Posting spill response procedures
This is a great way to show your customers that you take environmental stewardship seriously, and allows you and your staff to respond quickly in the unlikely event of a spill.
Make sure you have spill response materials on site
This can include the various complete spill kits that are commercially available, or a simple bucket and scoop with some granular absorbent to soak up spills; choose what will work best for the conditions at your business.
Have secondary containment
If you have any large containers of chemicals, consider secondary
Remember when the snow arrives to:
Always shovel before applying salt and avoid using salt excessively.
Use sand in cold temperatures
Salt is generally ineffective for melting ice at very cold temperatures; if the temperature is below -10°C, consider using kitty litter or sand for traction instead.
Be aware of drainage problems
Be aware of drainage on the property. Improperly placed downspouts or snow piles can cause meltwater to drain across walkways and parking lots and cause icy conditions.
Get Smart About Salt
Consider hiring a Smart About Salt™ certified contractor. They have been trained on how to use road salt efficiently while considering impacts to the environment. Or, if you take care of winter maintenance in-house, consider getting trained yourself. Smart About Salt™ offers online and in-person training options for facility managers. You can even get your facility certified as a Smart About Salt™ Certified Site.
Keep good records
Keep good records of your winter maintenance activities and policies. This can help reduce liability and keep insurance costs down.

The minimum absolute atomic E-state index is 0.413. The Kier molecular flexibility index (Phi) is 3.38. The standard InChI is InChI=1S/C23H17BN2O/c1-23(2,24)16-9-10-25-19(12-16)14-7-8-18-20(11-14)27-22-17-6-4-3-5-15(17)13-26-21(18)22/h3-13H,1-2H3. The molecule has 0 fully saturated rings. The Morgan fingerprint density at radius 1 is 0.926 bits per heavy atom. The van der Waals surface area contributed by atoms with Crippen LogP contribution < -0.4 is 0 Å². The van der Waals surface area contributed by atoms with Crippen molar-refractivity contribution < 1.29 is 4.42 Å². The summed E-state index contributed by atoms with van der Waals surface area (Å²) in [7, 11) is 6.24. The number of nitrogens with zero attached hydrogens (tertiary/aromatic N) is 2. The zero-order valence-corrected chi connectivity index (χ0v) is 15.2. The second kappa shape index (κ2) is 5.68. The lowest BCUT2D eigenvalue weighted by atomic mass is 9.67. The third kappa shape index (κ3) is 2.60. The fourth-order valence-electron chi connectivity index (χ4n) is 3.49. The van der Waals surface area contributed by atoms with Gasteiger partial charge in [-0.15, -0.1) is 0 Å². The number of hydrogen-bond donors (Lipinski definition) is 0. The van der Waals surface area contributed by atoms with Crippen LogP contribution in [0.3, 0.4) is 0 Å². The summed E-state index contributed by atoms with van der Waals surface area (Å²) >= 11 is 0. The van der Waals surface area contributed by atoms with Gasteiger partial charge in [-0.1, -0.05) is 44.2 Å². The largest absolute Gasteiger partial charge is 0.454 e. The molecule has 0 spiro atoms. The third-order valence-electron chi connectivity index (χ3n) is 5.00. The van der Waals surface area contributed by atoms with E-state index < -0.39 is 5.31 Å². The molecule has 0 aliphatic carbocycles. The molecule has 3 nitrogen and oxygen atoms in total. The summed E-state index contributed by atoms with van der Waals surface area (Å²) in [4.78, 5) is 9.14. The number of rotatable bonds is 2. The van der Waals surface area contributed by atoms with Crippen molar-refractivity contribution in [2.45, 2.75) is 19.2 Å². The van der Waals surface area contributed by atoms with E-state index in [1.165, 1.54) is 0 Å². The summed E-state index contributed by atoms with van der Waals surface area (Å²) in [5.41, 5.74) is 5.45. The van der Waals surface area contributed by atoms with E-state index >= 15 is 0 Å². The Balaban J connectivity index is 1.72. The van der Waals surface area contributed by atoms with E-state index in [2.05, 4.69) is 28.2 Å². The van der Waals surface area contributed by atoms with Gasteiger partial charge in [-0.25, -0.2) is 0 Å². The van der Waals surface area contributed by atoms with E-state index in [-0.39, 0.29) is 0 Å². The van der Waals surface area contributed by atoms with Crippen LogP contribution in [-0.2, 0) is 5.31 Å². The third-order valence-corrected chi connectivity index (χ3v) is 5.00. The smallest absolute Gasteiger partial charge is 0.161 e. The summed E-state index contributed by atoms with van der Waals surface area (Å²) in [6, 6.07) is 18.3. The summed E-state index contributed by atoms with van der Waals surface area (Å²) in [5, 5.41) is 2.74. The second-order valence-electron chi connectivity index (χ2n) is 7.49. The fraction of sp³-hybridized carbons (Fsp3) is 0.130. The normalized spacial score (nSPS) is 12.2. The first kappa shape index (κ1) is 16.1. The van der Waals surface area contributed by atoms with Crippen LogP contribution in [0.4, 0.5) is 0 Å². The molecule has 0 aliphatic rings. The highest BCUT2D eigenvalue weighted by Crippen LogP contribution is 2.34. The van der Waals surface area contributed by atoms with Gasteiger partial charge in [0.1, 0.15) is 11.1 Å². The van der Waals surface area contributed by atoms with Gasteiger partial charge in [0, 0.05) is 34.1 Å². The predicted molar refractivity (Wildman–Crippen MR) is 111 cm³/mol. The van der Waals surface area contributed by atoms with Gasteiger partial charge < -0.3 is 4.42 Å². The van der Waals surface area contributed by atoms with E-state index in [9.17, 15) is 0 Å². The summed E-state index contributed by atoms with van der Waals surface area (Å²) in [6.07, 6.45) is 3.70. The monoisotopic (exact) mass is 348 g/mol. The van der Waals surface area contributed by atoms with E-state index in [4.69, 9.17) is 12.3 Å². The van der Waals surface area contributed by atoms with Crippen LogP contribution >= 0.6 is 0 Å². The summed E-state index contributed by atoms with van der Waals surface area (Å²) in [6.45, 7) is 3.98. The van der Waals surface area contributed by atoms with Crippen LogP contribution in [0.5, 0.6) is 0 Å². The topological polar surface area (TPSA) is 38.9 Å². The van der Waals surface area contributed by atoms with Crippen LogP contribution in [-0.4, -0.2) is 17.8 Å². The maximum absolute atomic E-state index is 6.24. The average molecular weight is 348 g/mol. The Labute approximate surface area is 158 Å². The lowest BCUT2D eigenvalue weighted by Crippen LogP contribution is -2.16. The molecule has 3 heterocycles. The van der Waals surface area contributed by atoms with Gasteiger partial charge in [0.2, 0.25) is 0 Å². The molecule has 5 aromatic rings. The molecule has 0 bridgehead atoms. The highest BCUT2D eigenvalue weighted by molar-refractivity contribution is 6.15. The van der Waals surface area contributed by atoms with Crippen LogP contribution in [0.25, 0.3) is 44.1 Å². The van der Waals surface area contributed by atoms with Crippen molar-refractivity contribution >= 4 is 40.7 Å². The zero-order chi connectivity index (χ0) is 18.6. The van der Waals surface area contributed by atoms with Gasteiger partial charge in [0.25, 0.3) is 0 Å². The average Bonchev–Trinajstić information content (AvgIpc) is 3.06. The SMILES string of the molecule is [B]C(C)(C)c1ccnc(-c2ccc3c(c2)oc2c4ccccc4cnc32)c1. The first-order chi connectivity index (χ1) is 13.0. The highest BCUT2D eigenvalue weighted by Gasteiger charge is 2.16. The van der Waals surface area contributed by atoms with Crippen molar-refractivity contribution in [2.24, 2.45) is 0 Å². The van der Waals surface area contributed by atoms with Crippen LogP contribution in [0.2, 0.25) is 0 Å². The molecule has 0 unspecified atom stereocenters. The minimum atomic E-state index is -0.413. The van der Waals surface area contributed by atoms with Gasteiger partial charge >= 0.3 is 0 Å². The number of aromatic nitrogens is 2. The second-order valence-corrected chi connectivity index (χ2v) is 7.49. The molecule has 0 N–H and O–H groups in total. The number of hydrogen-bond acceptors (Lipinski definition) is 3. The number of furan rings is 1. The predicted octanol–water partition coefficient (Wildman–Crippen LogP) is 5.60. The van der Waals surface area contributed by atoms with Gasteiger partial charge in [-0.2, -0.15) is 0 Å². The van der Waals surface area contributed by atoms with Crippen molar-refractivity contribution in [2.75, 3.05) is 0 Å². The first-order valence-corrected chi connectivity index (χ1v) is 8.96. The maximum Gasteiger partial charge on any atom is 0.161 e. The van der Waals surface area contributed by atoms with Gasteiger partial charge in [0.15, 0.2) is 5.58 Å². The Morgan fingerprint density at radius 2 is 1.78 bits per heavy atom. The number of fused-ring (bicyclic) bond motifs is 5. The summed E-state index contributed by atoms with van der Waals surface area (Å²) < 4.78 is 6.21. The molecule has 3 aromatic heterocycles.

Store salt indoors
Prevent road salt from being exposed to the elements; store it indoors or in a lidded container. Road salt exposed to rain, snow or meltwater will dissolve and get into our groundwater supply, streams and Lake Simcoe, and wasted salt means wasted money too!
Information for Developers
Developers have an important role and a responsibility to protect the water sources that help keep our community growing. It is important that the City and developers work together to help ensure a safe and sustainable municipal drinking water source.
All pre-consultation and development applications will be reviewed for Source Water Protection considerations. If any policies from the Source Protection Plan apply you will be notified through the development review process. In some cases a Risk Management Plan will be required for the proposed activities on the property. For information about Risk Management Plans, see above under Information for Business Owners or Operators.